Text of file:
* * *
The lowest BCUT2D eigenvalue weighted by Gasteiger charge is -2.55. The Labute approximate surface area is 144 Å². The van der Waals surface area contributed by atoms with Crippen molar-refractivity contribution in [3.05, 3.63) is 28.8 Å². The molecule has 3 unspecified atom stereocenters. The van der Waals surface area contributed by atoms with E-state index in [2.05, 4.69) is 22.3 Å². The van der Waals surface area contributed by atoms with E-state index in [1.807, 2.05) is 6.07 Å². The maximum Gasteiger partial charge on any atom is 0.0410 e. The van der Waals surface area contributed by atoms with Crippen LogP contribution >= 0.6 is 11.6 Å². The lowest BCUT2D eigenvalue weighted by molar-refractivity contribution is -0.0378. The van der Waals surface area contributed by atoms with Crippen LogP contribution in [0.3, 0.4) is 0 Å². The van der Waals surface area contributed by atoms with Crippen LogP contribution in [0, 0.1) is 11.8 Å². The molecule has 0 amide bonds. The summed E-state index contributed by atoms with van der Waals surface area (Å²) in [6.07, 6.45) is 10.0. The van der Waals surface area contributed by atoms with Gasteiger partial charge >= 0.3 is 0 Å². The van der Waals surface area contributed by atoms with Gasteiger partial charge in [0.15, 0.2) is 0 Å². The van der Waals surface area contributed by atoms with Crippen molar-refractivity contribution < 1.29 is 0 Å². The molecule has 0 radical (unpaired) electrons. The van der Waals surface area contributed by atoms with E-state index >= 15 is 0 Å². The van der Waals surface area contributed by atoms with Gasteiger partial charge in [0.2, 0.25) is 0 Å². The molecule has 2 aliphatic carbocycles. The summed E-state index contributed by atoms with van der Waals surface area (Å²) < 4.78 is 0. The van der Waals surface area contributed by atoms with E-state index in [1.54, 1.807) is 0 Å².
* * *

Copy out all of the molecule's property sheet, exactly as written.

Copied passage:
The lowest BCUT2D eigenvalue weighted by Gasteiger charge is -2.55. The Labute approximate surface area is 144 Å². The van der Waals surface area contributed by atoms with Crippen molar-refractivity contribution in [3.05, 3.63) is 28.8 Å². The molecule has 3 unspecified atom stereocenters. The van der Waals surface area contributed by atoms with E-state index in [2.05, 4.69) is 22.3 Å². The van der Waals surface area contributed by atoms with E-state index in [1.807, 2.05) is 6.07 Å². The maximum Gasteiger partial charge on any atom is 0.0410 e. The van der Waals surface area contributed by atoms with Crippen LogP contribution >= 0.6 is 11.6 Å². The lowest BCUT2D eigenvalue weighted by molar-refractivity contribution is -0.0378. The van der Waals surface area contributed by atoms with Crippen LogP contribution in [0.3, 0.4) is 0 Å². The van der Waals surface area contributed by atoms with Crippen LogP contribution in [0, 0.1) is 11.8 Å². The molecule has 0 amide bonds. The summed E-state index contributed by atoms with van der Waals surface area (Å²) in [6.07, 6.45) is 10.0. The van der Waals surface area contributed by atoms with Gasteiger partial charge >= 0.3 is 0 Å². The van der Waals surface area contributed by atoms with Gasteiger partial charge in [0.15, 0.2) is 0 Å². The van der Waals surface area contributed by atoms with Crippen molar-refractivity contribution < 1.29 is 0 Å². The molecule has 0 radical (unpaired) electrons. The van der Waals surface area contributed by atoms with E-state index >= 15 is 0 Å². The van der Waals surface area contributed by atoms with Gasteiger partial charge in [0.2, 0.25) is 0 Å². The molecule has 2 aliphatic carbocycles. The summed E-state index contributed by atoms with van der Waals surface area (Å²) < 4.78 is 0. The van der Waals surface area contributed by atoms with E-state index in [1.54, 1.807) is 0 Å².